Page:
Staying Sane in Segregation

by Alfonso Rodriguez Puente

I can't remember when I first started writing to Alfonso Rodriguez Puente, who is incarcerated in Texas. Was it six years ago? Eight? From the first letter, I knew I was dealing with an extraordinary man who had lived through hard times and made some pretty bad choices in life. Over the years, deprived of freedom, normal social exchanges, and a support system, Alfonso has somehow grown into a published poet, artist, philosopher. He has been totally rehabilitated and yet, because of certain affiliations, he lives in segregation, locked in a cell 23 hours a day. I asked him to write about how he survives such deprivation and what coping mechanisms he has developed. I hope you enjoy looking into the heart and soul of Alfonso as much as I do. - Judith Fein

Write, do exercise, read, play chess or draw. Don't allow your feelings to override reason. Segregation, especially in a tiny cell of about 8.5-feet by 10-feet, can break your spirit and make you lose connection with reality.

Being in segregation, a person is deprived of human touch, food is passed through a food-slot, and movement is brought down to four paces back and forth. A person remains inside the cell, at least, twenty-three hours a day. The convict may develop tendonitis or other illness associated with stepping, constantly on the hard cement. The challenge is not only physical, but also mental, because a convict may be reduced to an animalistic state of mind. Deprivation of contact with other people and communication are two important deficiencies that play an important role in developing psychological illness.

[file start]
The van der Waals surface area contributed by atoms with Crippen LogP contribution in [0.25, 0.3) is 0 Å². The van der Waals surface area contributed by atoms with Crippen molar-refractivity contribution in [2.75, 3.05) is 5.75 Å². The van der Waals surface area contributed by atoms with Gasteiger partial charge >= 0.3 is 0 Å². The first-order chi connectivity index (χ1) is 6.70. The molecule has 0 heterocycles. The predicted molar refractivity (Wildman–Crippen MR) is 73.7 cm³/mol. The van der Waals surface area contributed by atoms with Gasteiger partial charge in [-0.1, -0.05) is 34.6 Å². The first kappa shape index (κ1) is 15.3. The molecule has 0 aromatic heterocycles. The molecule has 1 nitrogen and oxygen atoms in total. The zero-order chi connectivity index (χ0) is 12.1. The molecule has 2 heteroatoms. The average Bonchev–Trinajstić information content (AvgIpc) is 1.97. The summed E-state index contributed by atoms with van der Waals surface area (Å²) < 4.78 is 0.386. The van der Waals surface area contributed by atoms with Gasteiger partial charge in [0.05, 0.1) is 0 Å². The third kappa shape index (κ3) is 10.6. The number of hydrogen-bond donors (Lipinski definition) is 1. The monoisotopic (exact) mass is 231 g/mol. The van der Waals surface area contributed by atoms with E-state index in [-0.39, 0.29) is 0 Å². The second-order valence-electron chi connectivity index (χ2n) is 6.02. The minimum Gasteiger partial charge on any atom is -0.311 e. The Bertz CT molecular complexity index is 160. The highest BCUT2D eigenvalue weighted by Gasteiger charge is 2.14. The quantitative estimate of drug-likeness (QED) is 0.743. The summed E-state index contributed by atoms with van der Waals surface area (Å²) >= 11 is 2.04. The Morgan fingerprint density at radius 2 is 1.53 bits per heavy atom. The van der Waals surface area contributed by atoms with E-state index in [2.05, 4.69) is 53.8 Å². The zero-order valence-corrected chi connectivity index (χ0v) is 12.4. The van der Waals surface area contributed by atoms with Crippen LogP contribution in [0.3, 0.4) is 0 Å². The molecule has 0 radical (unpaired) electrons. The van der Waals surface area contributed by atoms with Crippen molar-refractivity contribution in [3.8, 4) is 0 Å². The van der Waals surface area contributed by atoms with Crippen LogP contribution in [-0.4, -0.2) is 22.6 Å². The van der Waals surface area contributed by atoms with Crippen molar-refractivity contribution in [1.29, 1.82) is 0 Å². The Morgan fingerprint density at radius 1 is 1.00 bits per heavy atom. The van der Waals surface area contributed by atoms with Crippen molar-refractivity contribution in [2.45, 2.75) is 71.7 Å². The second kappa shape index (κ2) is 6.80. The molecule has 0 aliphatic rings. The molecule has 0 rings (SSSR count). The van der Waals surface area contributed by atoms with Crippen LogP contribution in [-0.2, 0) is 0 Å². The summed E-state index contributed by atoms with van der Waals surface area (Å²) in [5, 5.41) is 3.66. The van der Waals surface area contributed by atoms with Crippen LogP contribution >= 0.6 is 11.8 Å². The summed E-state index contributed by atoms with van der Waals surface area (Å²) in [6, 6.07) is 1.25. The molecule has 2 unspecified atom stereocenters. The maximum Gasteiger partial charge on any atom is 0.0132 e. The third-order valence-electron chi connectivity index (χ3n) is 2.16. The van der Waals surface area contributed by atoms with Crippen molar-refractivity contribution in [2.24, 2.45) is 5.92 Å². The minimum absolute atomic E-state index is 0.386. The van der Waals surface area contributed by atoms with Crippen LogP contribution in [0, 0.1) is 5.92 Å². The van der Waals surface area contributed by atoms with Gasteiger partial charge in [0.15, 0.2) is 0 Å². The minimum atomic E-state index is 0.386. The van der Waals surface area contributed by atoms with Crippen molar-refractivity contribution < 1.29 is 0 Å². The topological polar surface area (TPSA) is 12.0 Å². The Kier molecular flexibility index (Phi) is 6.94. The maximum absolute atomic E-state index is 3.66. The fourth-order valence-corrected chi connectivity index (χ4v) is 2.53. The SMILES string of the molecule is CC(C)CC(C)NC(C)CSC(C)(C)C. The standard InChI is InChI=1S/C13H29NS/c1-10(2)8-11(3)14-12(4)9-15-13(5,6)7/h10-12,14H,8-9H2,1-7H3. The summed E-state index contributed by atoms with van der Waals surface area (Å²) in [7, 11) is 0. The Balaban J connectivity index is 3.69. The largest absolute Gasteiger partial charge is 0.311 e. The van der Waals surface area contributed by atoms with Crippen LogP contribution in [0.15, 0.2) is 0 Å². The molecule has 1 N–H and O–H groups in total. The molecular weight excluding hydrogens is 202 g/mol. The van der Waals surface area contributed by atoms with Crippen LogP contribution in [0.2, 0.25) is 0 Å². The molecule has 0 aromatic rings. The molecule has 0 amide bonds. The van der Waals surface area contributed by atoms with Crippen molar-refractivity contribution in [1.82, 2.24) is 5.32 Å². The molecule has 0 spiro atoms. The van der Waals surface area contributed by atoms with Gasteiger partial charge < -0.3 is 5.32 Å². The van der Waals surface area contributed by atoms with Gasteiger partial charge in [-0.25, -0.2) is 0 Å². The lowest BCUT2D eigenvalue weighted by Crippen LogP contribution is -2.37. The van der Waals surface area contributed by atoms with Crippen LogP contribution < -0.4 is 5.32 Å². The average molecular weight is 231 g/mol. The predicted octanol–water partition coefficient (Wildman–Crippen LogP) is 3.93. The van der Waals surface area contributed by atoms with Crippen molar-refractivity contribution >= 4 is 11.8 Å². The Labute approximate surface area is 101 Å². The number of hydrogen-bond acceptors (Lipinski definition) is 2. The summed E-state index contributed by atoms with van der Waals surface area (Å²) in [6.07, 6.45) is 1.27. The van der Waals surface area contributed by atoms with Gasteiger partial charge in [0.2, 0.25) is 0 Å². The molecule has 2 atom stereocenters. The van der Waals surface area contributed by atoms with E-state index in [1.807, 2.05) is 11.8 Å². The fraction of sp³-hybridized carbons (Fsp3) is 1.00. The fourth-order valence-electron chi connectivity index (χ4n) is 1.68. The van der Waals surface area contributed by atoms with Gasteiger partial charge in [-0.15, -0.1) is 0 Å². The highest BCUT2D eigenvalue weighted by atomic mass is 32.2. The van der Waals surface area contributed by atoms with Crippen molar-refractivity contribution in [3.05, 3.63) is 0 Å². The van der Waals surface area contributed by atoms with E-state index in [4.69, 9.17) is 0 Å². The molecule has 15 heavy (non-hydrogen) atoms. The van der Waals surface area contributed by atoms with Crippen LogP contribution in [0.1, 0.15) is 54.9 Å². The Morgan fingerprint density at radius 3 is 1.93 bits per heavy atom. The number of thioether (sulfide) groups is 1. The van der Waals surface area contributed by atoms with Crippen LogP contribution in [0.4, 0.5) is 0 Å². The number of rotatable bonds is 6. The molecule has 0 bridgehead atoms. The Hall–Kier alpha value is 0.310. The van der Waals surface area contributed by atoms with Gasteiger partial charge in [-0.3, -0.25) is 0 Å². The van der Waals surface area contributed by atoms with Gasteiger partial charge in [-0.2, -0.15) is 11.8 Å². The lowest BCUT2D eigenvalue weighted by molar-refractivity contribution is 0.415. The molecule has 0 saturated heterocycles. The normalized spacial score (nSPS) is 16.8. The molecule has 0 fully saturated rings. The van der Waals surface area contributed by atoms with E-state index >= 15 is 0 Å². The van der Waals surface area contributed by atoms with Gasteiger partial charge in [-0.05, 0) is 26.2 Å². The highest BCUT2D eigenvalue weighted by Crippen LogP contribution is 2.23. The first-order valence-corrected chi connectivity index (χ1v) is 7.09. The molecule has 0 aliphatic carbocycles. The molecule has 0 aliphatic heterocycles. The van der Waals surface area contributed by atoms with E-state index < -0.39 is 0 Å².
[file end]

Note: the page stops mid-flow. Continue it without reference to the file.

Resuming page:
photo by Still Burning via

Sometimes, a convict may have communication problems with his family, wife, or other loved ones. Other times, he may have problems with the officers or convicts around him. In such instances, the convict may find himself in a situation where the moral codes and rules of prison life are at odds with his own physical and mental needs. A convict must find a way to deal with his problems honorably. Taking our feelings and dumping them in the hands of our loved ones can be an optional choice, but the convict must realize that it is he who is doing the time. Eventually, the convict is forced by circumstances to deal with his own suffering. Our parents and loved ones have to keep living their lives, move on with the free world, while we are frozen in time.

When the convict finds himself in the circumstances I mentioned, if the convict does nothing to release physical and/or mental stress, he may start developing physical and mental problems, such as psychosis or back pain.

What I do to avoid problems of this nature, I do a little stretching exercise, grab a book, write, read and play chess. I'm not immune to feelings of anger and hate, which are two of the main causes of trouble, but I do my best to control myself. When the negative feelings are very strong, I apace around my cell and force myself to think about something pleasant. If the negative feelings persist, I grab pen and paper and write my feelings down. Writing, after all, is a physical and mental action. I'm doing something to force my mind to go faster over the negative feelings.